New legal proceedings have been launched in the Mbombela High Court against Atha-Africa Ventures’ proposed development of the Yzermyn coal mine inside a protected area and strategic water resource area, in Mpumalanga.
A coalition of eight community and civil society organisations have lodged a judicial review application to set aside the decision of the Mpumalanga Department of Environmental Affairs to grant an environmental authorisation to Atha-Africa for the proposed mine, as well as the decision of the Mpumalanga Environmental Affairs MEC to dismiss the coalition’s appeal of that environmental authorisation.
The review application is coupled with an interdict preventing the start of any activities at the proposed mining site pending the outcome of the review.
The coalition of eight community and civil society organisations is represented by the Centre for Environmental Rights (CER) and includes the Mining and Environmental Justice Community Network of South Africa, groundWork, Earthlife Africa Johannesburg, BirdLife South Africa, the Endangered Wildlife Trust, the Federation for a Sustainable Environment, the Association for Water and Rural Development and the Bench Marks Foundation.
The coalition says the environmental authorisation for the project had been granted despite longstanding recognition of the strategic environmental importance of the area, specifically as a water source.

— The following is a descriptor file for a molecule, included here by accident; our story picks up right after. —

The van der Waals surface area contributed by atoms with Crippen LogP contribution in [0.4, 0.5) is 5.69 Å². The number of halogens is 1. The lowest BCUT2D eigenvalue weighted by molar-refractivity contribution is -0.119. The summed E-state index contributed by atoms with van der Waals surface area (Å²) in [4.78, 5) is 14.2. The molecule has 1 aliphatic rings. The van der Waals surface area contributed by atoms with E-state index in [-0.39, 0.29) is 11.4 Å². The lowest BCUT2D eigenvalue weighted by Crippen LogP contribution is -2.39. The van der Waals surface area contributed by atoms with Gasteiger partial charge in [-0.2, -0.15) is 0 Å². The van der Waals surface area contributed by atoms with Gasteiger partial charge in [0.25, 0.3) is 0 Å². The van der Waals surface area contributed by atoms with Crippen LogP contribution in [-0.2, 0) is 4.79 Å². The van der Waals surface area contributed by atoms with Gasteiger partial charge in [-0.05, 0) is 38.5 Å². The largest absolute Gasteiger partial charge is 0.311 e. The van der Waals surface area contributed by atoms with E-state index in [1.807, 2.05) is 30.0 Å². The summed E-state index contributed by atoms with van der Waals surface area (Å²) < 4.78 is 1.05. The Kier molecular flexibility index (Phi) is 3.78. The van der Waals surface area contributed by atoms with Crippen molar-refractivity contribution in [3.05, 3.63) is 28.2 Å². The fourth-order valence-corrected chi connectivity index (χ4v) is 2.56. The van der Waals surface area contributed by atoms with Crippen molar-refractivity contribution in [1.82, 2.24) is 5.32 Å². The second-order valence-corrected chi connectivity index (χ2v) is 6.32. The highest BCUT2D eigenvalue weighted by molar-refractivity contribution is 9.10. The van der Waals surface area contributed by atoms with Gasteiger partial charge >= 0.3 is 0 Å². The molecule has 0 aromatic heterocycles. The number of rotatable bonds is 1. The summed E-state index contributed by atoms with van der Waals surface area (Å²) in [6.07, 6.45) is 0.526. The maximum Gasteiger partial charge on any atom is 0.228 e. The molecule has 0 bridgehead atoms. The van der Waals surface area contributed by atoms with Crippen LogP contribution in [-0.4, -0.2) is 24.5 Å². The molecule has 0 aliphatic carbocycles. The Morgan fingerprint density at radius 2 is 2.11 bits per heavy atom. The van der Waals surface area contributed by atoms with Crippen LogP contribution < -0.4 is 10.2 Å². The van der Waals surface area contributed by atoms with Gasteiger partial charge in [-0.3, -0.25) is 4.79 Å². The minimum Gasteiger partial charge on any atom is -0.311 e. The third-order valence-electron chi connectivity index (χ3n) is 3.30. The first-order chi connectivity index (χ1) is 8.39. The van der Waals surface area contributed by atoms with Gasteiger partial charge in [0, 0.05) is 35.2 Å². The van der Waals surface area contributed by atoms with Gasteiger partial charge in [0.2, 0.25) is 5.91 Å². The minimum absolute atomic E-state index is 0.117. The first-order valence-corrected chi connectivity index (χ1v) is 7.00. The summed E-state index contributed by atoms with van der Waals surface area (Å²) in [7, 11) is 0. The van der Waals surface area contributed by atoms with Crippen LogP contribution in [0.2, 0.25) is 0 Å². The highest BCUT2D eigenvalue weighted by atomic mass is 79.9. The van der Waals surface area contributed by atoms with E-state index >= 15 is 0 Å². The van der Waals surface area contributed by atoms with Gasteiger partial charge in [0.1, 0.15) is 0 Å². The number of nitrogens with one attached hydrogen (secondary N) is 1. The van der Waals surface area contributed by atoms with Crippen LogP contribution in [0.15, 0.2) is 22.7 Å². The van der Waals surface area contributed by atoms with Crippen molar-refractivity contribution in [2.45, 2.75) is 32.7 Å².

“Additionally [it was approved despite] the fact that mining will dry up the numerous wetlands and headwater and mountain streams in the area, that mining will result in contamination of ground and surface water, including acid mine drainage, while being in contradiction to key planning instruments for the area and being in contradiction to South Africa’s international responsibilities relating to environmental protection,” the CER’s statement read.
The coalition further stated that Atha-Africa had failed to provide financial security for the future treatment of polluted water, and to consider the greenhouse-gas emissions of the proposed mine and its climate change impacts.
Atha-Africa plans to export up to 67.4% of saleable coal product from the proposed mine, with the remaining 32.6% expected to be supplied to State-owned Eskom’s power stations.
This, the CER said, suggests that the project is not aimed at ensuring local energy security.
Agricultural and tourism-related jobs and livelihoods will also be lost if the mine goes ahead, the CER lamented.
Therefore, the CER added that there is little in the proposed mine that will benefit the local population.
On the contrary, local communities would be negatively impacted by the proposed mine, including restricting water access, it argued.
Further downstream of the proposed mine, CER highlighted that river water is used by farmers for significant numbers of livestock and for crops, and also by hundreds of farmworkers for domestic use. Moreover, part of the proposed mine is a strategic water source area that if disrupted, water supply will have a national economic impact.
The coalition believes it has good prospects of success, and that the approvals will be set aside by the courts in due course.
If necessary, the coalition has stated that it will take the matter to the Constitutional Court.